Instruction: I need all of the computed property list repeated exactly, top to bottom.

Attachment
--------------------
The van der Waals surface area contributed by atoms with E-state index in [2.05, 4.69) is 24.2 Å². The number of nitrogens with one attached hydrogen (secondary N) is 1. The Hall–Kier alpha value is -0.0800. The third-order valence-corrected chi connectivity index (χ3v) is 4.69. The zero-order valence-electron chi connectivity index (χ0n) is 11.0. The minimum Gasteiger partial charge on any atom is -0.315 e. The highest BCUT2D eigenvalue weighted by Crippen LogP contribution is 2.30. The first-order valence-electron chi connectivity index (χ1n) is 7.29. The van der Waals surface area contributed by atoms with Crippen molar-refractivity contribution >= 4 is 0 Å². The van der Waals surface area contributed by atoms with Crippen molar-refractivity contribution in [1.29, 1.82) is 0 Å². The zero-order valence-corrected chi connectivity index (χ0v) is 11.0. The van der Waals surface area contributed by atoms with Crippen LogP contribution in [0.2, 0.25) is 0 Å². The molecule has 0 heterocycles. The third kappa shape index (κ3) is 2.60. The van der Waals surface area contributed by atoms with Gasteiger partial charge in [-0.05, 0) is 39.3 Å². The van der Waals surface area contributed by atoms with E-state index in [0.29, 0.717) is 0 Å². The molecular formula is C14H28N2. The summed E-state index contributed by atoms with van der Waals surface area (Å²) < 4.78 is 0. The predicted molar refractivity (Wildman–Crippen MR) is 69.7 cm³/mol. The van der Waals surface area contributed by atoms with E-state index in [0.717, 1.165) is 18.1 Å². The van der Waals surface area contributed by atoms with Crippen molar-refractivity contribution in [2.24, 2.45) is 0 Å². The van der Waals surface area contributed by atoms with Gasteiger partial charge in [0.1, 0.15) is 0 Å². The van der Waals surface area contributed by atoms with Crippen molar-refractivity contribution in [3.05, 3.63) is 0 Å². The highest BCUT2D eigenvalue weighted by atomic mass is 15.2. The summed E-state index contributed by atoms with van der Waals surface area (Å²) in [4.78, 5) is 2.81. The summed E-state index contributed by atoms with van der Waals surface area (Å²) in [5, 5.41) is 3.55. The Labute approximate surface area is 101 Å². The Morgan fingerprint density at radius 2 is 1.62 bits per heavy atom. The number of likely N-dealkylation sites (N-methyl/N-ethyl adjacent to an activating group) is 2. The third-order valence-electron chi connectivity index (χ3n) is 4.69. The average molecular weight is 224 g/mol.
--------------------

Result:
The van der Waals surface area contributed by atoms with E-state index in [2.05, 4.69) is 24.2 Å². The number of nitrogens with one attached hydrogen (secondary N) is 1. The Hall–Kier alpha value is -0.0800. The third-order valence-corrected chi connectivity index (χ3v) is 4.69. The zero-order valence-electron chi connectivity index (χ0n) is 11.0. The minimum Gasteiger partial charge on any atom is -0.315 e. The highest BCUT2D eigenvalue weighted by Crippen LogP contribution is 2.30. The first-order valence-electron chi connectivity index (χ1n) is 7.29. The van der Waals surface area contributed by atoms with Crippen molar-refractivity contribution >= 4 is 0 Å². The van der Waals surface area contributed by atoms with Crippen molar-refractivity contribution in [1.29, 1.82) is 0 Å². The zero-order valence-corrected chi connectivity index (χ0v) is 11.0. The van der Waals surface area contributed by atoms with Crippen LogP contribution in [0.2, 0.25) is 0 Å². The molecule has 0 heterocycles. The third kappa shape index (κ3) is 2.60. The van der Waals surface area contributed by atoms with Gasteiger partial charge in [-0.05, 0) is 39.3 Å². The van der Waals surface area contributed by atoms with E-state index in [0.29, 0.717) is 0 Å². The molecular formula is C14H28N2. The summed E-state index contributed by atoms with van der Waals surface area (Å²) < 4.78 is 0. The predicted molar refractivity (Wildman–Crippen MR) is 69.7 cm³/mol. The van der Waals surface area contributed by atoms with E-state index in [0.717, 1.165) is 18.1 Å². The van der Waals surface area contributed by atoms with Crippen molar-refractivity contribution in [2.24, 2.45) is 0 Å². The van der Waals surface area contributed by atoms with Gasteiger partial charge in [0.1, 0.15) is 0 Å². The van der Waals surface area contributed by atoms with Crippen molar-refractivity contribution in [3.05, 3.63) is 0 Å². The highest BCUT2D eigenvalue weighted by atomic mass is 15.2. The summed E-state index contributed by atoms with van der Waals surface area (Å²) in [4.78, 5) is 2.81. The summed E-state index contributed by atoms with van der Waals surface area (Å²) in [5, 5.41) is 3.55. The Labute approximate surface area is 101 Å². The Morgan fingerprint density at radius 2 is 1.62 bits per heavy atom. The number of likely N-dealkylation sites (N-methyl/N-ethyl adjacent to an activating group) is 2. The third-order valence-electron chi connectivity index (χ3n) is 4.69. The average molecular weight is 224 g/mol.